Ecommerce and the Covid-19 effect
Never has consumer behaviour shifted so quickly. Our daily routines, needs and priorities are changing at lightning speed as a result of the COVID-19 outbreak and our daily lives look very different to what they were a few weeks ago. And nowhere is this shift more apparent than in our shopping habits which, out of both necessity and convenience, are moving in the direction of ecommerce.
Shopping is an inherent part of our day-to-day lives and has long been an indicator of where we are economically. Take the lipstick effect which highlights how shoppers up their spend on small treats such as beauty products instead of buying big ticket items when disposable income is squeezed. When you delve into it, our purchasing decisions reflect the way we feel about the economy and how confident we are. This time around? Toilet paper was the clear indicator of our concerns.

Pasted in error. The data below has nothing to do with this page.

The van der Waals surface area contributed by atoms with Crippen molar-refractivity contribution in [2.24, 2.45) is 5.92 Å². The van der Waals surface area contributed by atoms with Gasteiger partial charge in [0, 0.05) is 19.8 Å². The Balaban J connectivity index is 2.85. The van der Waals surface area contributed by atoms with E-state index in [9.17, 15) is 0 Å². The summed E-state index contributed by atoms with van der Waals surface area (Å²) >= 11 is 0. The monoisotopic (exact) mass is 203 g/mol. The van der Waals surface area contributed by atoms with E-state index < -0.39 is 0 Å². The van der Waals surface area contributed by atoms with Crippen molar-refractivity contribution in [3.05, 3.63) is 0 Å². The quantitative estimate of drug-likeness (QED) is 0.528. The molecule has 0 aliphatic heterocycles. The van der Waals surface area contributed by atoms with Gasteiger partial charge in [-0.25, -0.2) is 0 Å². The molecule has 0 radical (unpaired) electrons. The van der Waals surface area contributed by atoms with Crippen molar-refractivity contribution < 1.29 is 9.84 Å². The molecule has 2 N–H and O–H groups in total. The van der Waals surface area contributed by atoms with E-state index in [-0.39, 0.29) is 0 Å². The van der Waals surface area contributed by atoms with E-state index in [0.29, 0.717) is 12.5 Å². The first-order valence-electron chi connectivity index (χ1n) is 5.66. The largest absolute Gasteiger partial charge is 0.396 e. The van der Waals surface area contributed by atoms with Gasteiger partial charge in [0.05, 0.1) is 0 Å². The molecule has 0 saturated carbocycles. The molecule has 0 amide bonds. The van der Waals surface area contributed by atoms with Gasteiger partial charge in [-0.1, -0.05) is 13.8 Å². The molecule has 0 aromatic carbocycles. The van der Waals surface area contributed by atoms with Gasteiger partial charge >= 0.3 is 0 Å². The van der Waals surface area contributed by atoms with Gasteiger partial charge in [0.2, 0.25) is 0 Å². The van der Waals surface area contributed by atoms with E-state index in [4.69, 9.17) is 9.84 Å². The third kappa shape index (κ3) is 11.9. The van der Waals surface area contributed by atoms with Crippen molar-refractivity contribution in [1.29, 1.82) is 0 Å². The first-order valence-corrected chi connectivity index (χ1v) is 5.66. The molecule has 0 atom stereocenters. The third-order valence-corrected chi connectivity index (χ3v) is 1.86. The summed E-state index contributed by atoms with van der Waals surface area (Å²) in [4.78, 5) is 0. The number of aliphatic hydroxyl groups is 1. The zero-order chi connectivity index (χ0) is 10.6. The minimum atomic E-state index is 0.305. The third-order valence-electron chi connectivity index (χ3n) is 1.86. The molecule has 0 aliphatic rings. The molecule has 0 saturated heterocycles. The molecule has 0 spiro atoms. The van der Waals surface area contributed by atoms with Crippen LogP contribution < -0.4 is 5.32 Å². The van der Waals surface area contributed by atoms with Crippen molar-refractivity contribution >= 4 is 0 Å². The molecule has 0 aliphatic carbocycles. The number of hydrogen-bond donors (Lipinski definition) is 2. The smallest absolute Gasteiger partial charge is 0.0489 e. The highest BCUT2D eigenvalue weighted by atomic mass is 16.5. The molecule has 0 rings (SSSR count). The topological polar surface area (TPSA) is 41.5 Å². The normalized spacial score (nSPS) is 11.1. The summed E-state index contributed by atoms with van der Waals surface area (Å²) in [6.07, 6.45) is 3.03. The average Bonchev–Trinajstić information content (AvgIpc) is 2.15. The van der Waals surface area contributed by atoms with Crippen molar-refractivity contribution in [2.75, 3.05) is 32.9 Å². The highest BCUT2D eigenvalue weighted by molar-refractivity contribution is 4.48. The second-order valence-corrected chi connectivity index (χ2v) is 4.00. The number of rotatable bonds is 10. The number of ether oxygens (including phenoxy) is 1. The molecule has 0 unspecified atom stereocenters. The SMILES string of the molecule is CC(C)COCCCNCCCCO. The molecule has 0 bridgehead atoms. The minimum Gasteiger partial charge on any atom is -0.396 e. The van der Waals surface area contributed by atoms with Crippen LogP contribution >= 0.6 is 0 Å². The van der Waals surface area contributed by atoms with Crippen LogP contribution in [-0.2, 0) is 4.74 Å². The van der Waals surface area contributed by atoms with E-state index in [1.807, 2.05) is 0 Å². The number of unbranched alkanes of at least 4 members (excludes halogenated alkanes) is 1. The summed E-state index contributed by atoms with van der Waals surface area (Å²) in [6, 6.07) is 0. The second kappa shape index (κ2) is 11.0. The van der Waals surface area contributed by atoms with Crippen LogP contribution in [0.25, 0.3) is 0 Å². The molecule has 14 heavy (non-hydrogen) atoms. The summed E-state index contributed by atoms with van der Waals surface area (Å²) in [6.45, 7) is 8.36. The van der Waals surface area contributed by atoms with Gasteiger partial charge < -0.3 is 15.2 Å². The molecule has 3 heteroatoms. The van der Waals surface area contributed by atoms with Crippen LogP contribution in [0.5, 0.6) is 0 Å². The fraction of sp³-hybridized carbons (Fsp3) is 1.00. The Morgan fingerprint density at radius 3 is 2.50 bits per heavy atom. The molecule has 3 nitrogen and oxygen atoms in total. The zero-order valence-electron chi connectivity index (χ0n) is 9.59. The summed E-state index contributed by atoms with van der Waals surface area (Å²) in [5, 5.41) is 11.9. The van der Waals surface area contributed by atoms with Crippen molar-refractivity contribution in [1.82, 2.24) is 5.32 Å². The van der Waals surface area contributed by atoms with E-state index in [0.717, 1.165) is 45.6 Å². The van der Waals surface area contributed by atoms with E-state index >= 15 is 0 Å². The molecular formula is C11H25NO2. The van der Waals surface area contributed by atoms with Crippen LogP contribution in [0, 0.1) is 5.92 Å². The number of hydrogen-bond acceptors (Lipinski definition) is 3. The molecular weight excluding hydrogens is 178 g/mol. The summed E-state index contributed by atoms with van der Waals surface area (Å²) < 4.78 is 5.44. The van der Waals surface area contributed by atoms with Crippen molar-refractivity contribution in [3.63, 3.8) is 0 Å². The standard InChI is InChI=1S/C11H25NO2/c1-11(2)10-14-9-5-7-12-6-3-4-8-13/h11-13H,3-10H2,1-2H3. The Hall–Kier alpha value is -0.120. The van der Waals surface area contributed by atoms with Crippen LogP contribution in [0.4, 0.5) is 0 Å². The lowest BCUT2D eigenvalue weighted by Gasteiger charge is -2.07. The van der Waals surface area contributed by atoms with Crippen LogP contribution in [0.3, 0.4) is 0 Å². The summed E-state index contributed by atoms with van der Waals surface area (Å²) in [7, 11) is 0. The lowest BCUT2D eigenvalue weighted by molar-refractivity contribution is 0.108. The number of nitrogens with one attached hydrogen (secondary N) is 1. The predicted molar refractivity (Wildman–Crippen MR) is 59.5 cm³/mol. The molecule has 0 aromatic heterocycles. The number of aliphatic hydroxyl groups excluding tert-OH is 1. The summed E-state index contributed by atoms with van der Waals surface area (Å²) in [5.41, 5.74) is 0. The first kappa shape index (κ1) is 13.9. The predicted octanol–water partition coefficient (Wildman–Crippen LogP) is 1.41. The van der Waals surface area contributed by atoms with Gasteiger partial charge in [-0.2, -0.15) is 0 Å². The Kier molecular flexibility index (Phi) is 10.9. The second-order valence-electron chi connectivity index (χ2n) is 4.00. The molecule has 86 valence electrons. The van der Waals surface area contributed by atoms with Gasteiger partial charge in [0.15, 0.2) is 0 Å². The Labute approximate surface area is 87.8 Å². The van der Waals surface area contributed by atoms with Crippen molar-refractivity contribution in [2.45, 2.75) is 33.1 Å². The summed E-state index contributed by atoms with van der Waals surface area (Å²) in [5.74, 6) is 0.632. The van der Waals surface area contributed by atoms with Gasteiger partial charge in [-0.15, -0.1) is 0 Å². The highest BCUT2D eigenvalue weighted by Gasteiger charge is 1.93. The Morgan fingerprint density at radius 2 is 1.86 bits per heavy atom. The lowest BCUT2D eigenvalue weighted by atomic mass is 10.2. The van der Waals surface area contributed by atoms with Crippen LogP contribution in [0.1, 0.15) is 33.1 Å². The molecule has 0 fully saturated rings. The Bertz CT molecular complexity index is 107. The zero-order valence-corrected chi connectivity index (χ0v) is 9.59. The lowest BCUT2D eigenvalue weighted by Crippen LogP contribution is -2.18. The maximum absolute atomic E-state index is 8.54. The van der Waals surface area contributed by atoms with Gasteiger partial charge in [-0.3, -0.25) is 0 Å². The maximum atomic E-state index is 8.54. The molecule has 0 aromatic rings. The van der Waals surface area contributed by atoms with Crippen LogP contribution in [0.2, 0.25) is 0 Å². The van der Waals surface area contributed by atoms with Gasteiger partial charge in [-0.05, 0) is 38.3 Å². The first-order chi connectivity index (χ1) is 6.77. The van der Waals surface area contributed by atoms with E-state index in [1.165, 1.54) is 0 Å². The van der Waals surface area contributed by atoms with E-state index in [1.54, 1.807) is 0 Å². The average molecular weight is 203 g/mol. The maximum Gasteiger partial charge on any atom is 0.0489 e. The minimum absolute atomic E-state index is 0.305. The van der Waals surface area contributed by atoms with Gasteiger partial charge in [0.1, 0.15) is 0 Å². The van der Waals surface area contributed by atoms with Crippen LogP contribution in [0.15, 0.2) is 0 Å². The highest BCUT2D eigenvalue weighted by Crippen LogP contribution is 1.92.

But how does changing buying behaviour present itself when the shops aren’t open to be visited? With governments across the globe halting travel, limiting time outside the home and deciding what is and isn’t an essential purchase, the opportunity to ‘go shopping’ is largely non-existent outside of the supermarkets.
Enter ecommerce, which is itself tackling huge change. Whether coping with swift increases in orders – with online commerce up 88% in March – managing the supply chain, or protecting warehouse staff and delivery drivers, there’s plenty to consider between an online purchase and dropping off a product. Let’s take a deeper look at the challenges and opportunities currently facing retail and ecommerce.
What’s changed for retailers?